A Russian triumphed over an American this past weekend. World Light Heavyweight Champion Sergey Kovalev soundly defeated Cedric Agnew. Meanwhile Russia seems poised to regain its status as a world power, to the embarrassment of the United States.
After a week of President Obama fecklessly alternating between weak insults and moralistic assertions, and even as Secretary of State John Kerry walked away with no resolution from another Sergey—Sergey Lavrov, the Russian foreign minister—Kovalev scored a resounding win—a win for the boxer, and also a win for the many Russians in the audience.
The fight happened this past Saturday, March 29, at Boardwalk Hall in Atlantic City. A rainy, windy, miserable day meant that the bleachers and ringside seats were scarcely filled for the undercard fights. By the time Michael Buffer stood in the ring and intoned his usual “Let’s get ready to…” the audience had filled close to capacity, including a large Polish-American delegation that came to cheer an undercard boxer, and even more Russian-Americans and Russian tourists. It was easy to overhear conversations in Russian throughout the event, and many attending carried Russian flags, along with Russia’s unmistakable double-eagle emblem (a throwback to the imperial Romanovs) emblazoned on their shirts.
It was easy to see this as a conflict between East and West. In spite of John Kerry’s insistence last month that the tension between the U.S. and Russia need not resemble the Cold War, and that the current situation “is not [like] Rocky IV, believe me,” this particular fight was definitely “Rocky IV”-esque. The parallels were obvious—Agnew even entered the ring as James Brown’s “Living in America” played over the loudspeakers. The song was a bad omen—Apollo Creed, the first American to fight Russian boxer Ivan Drago in “Rocky IV,” entered his fight to that music, and died at his Russian opponent’s fists.
Both men walked into the ring with perfect records: no defeats, and many wins by TKO’s—21 for Kovalev, including one man who died after his knockout.
Kovalev, clad in black and silver trunks and black gloves, fought deliberatively and surgically, constantly probing with left hooks, exploiting Agnew’s defense by remaining consistently on offense. Agnew, a heavily tattooed southpaw, took a defensive posture, frequently backing himself onto the ropes and favoring a high guard that left him open to body shots, particularly kidney blows. When Agnew did emerge from his retreat, it was usually abrupt, in a flurry of punches, though rarely in the form of a timely counterpunch. Certain audience members murmured with disgust that it looked like Agnew was throwing the fight, and agitatedly shouted at the ring, imploring Agnew to “Punch!” “Use your fists!” “Punch him!” As testament, the post-fight totals indicated that Kovalev threw 300 more punches than Agnew, and landed 70 more. Fifty-six of the hits were to Agnew’s body.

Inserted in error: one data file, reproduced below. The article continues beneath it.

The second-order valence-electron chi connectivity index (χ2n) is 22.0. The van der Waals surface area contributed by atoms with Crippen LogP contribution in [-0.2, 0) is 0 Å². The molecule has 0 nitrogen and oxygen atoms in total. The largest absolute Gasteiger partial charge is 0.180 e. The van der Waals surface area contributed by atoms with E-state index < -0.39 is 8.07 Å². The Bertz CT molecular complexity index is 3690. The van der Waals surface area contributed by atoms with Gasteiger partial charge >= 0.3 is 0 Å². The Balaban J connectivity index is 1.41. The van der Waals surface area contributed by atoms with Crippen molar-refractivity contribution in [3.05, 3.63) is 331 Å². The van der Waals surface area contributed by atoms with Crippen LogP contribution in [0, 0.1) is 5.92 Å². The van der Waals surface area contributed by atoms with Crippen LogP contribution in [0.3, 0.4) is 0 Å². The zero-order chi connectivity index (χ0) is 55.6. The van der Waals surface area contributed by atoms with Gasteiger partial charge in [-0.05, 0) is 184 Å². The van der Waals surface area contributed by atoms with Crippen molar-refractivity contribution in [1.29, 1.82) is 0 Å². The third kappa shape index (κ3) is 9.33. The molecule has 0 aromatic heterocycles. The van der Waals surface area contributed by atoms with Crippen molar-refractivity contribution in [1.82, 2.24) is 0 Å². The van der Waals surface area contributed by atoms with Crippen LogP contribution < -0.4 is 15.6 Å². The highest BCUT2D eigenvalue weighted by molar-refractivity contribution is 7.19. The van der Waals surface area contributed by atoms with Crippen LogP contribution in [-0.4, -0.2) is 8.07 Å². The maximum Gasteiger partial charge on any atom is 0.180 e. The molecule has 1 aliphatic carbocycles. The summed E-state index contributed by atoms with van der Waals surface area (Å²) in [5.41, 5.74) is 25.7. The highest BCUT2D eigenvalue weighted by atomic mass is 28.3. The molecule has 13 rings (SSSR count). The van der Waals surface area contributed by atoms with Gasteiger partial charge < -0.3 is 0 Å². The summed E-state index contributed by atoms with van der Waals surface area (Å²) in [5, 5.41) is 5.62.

The men fought as dueling chants of “USA! USA!” and “Ra-see-ah! Ra-see-ah!” resounded across the audience. A low blow sent Kovalev to the mat in the first round, and Kovalev put Agnew on the floor in kind during rounds two and three after landing left hooks to Agnew’s eye. Kovalev hit the mat again in round four, his face bruised and gashed by an accidental headbutt. In rounds five and six Agnew appeared to be losing steam, but still managed to land a number of good counter-punches and combinations on Kovalev, favoring the Russian’s head as a target.
Agnew’s high guard made him slow to protect against Kovalev’s blows to his gut, and when a strong punch hit there in the seventh round, Agnew fell to his knee, his head down in pain even after referee Samuel Viruet counted down and ended the fight. As a physician attended to Agnew, Kovalev was swamped by his entourage, and the Russian contingent of the audience gathered at the side of the ring and along the bleachers to cheer his victory. One of his entourage proudly carried a Russian flag into the ring.
Meanwhile, Vladimir Putin has occupied Crimea, and Ukraine appears to be at the forefront of his attention. He has allegedly began withdrawing some of the troops he placed at the border between Russia and its former satellite, but Vladimir Putin, whose first name can mean either “ruler of peace” or “ruler of the world” in Russian, has accomplished his goal. In spite of all of the posturing of the West and its representative, Barack Obama, Putin seems to have achieved a net gain. Sanctions and declarations that his nation is but a “regional power” have bounced off of him. Leadership consisting of concessions, cuts to our military, “resets,” and promised flexibility has emboldened him. Kovalev saw weakness when Agnew left his gut undefended, and Putin sees weakness in inept American governance. And whereas Kovalev has spent some time in the United States and appears to be a good sportsman (a profane diss at the end of the fight aside), Putin has no such bounds.
Here’s hoping that American leadership will stop neatly paralleling Cedric Agnew’s last match. Otherwise, as TAS editor R. Emmett Tyrrell already fears is the case, America’s foreign policy is in the hands of the KGB.
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